Last Updated: 09/18/2013
Why invest in precious metals?
There are many reasons why people invest in precious metals. The most obvious is the speculative opportunity to earn a profit if the market value goes up. For investors who bought gold at the lows of 2001, selling today would result in a return of about 650%. Investors in silver over the same ten year period would have done even better, netting a return of about 780%. Some analysts say that most of the opportunity for appreciation has already passed. Only time will tell whether or not metals continue to be the brightest component of an investment portfolio. Regardless of this opportunity for quick profits, there are other very sound reasons to invest in gold and silver. While the opportunity for a capital gain remains real, security and preservation of wealth is now the primary reason why many financial advisors are recommending to clients that 10% to 25% of their investment portfolio should be in precious metals.
For more than 3,000 years, gold and silver have been the international currency of the world. Coins have circulated since 600 BCE with standardized weights and markings, with a value about equal to the content of gold, silver or bronze. It was only in 1968 in Canada and 1965 in the United States that coins made of base metal began to circulate. Until about the same time, bank notes were redeemable in silver or gold. Canadian paper money stated "will pay to the bearer on demand", while many United States notes were called "silver certificates" or "gold certificates". Today however, a $100 note has value only because people are willing to accept it as payment for goods and services. The same is true of electronic payments and digital balances in bank accounts. Without confidence in the long term acceptance of this system, a $100 note would become just an ornately engraved piece of paper, and balances in a bank account would just be digits on a computer screen.
For the past forty years of so, this experiment with currency not tied to precious metals has worked fairly well in Canada, the United States, and Western Europe. For most of this time, these strong economies have enjoyed stability and growth with only a modest national debt. Today however, this confidence has been seriously shaken, and investors have started to take notice of historic examples where government spending has gotten out of control, and paper money not tied to gold or silver has become nearly worthless.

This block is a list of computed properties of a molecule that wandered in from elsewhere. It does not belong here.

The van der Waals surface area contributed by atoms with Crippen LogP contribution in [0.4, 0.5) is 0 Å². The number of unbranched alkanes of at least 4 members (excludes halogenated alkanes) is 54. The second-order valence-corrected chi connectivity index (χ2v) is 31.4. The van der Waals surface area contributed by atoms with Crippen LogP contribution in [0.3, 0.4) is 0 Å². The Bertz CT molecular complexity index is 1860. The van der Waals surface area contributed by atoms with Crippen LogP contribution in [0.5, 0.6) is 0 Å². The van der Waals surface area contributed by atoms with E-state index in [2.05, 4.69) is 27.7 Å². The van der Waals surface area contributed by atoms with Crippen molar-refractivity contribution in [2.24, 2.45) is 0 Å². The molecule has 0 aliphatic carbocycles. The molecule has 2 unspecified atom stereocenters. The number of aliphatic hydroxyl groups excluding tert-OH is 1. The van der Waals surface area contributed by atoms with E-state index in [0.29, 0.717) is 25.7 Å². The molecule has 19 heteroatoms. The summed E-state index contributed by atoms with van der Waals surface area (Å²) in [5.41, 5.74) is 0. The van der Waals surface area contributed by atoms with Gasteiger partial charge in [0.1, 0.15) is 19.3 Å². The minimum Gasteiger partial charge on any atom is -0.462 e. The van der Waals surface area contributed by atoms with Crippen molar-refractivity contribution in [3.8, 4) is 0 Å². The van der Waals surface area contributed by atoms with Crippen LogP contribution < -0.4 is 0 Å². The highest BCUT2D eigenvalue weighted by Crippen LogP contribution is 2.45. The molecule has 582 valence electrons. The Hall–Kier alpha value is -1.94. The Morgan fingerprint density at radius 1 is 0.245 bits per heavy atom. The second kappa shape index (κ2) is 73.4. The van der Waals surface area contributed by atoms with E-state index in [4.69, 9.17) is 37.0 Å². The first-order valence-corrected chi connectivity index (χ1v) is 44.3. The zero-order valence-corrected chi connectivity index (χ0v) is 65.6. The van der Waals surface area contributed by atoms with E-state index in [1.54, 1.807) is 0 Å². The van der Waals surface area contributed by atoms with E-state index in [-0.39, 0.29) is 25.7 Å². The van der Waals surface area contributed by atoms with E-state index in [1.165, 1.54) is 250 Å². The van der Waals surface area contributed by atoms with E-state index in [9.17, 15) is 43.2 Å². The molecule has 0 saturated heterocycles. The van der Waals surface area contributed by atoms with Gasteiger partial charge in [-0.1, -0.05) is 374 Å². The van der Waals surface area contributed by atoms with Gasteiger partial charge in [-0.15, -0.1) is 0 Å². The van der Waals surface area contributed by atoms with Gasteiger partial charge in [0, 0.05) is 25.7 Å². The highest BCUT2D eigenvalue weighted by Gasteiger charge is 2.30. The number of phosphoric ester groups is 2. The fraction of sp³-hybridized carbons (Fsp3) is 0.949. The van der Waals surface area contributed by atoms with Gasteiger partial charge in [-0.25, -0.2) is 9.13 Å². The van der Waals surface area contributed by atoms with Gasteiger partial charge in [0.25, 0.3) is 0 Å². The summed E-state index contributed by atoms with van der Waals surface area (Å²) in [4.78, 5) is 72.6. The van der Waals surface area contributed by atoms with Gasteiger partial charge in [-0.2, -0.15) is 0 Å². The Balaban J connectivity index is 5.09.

The best known instance of hyperinflation took place in Germany in the early 1920s. The German government was in enormous debt from the first World War, and they started to print money to pay their debts. This type of rapid expansion of the supply of money can quickly result in the public losing confidence in the currency, and wealth stored in cash evaporating. From August 1922 to November 1923, monthly inflation averaged more than 300%. Before this hyper inflation in 1921, 60 marks equalled one United States dollar. An extremely wealthy person in 1921 may have had 60 million marks, equal to $1 million US dollars. By January 1924, it took 4.5 billion marks to equal one US dollar. If kept in cash, 60 million marks would now be worth about one US cent, with virtually no purchasing power at all. Interestingly, German hyperinflation only came to an abrupt end in late 1923 when a new currency was introduced that could be converted into a bond backed by gold.
There are many other countries where paper currency has become nearly worthless. For the first decade of the 20th century, paper money and gold coins circulated side by side throughout Russia. The paper money could easily be converted to gold, so it was widely accepted. However, political instability and economic turmoil led to hoarding of gold and silver, and by 1915 paper money was almost impossible to convert to gold. After the Bolshevik Revolution of 1917, gold and silver coins retained their value, while bank notes were no longer accepted as money. Many Russians who stored their wealth in paper currency lost everything.